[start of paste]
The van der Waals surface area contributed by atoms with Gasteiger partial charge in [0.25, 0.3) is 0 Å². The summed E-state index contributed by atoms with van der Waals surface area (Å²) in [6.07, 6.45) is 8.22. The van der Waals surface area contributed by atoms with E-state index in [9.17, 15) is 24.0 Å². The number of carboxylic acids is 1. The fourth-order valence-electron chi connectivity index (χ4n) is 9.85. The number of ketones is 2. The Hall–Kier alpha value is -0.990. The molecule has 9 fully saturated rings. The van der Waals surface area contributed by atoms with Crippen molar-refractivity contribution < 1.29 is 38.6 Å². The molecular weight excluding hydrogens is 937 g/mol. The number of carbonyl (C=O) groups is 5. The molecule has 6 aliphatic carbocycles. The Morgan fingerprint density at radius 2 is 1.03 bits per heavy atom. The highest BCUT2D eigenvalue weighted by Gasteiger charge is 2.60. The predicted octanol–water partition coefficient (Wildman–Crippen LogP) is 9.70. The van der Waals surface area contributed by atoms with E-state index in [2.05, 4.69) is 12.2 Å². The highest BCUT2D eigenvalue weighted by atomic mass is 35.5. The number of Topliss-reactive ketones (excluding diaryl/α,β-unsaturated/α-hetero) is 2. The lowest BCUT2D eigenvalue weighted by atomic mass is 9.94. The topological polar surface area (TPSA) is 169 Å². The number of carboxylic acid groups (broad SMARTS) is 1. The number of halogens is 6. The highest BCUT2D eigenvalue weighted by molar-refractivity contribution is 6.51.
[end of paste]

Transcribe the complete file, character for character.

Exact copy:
The van der Waals surface area contributed by atoms with Gasteiger partial charge in [0.25, 0.3) is 0 Å². The summed E-state index contributed by atoms with van der Waals surface area (Å²) in [6.07, 6.45) is 8.22. The van der Waals surface area contributed by atoms with E-state index in [9.17, 15) is 24.0 Å². The number of carboxylic acids is 1. The fourth-order valence-electron chi connectivity index (χ4n) is 9.85. The number of ketones is 2. The Hall–Kier alpha value is -0.990. The molecule has 9 fully saturated rings. The van der Waals surface area contributed by atoms with Crippen molar-refractivity contribution < 1.29 is 38.6 Å². The molecular weight excluding hydrogens is 937 g/mol. The number of carbonyl (C=O) groups is 5. The molecule has 6 aliphatic carbocycles. The Morgan fingerprint density at radius 2 is 1.03 bits per heavy atom. The highest BCUT2D eigenvalue weighted by Gasteiger charge is 2.60. The predicted octanol–water partition coefficient (Wildman–Crippen LogP) is 9.70. The van der Waals surface area contributed by atoms with E-state index in [2.05, 4.69) is 12.2 Å². The highest BCUT2D eigenvalue weighted by atomic mass is 35.5. The number of Topliss-reactive ketones (excluding diaryl/α,β-unsaturated/α-hetero) is 2. The lowest BCUT2D eigenvalue weighted by atomic mass is 9.94. The topological polar surface area (TPSA) is 169 Å². The number of carboxylic acid groups (broad SMARTS) is 1. The number of halogens is 6. The highest BCUT2D eigenvalue weighted by molar-refractivity contribution is 6.51.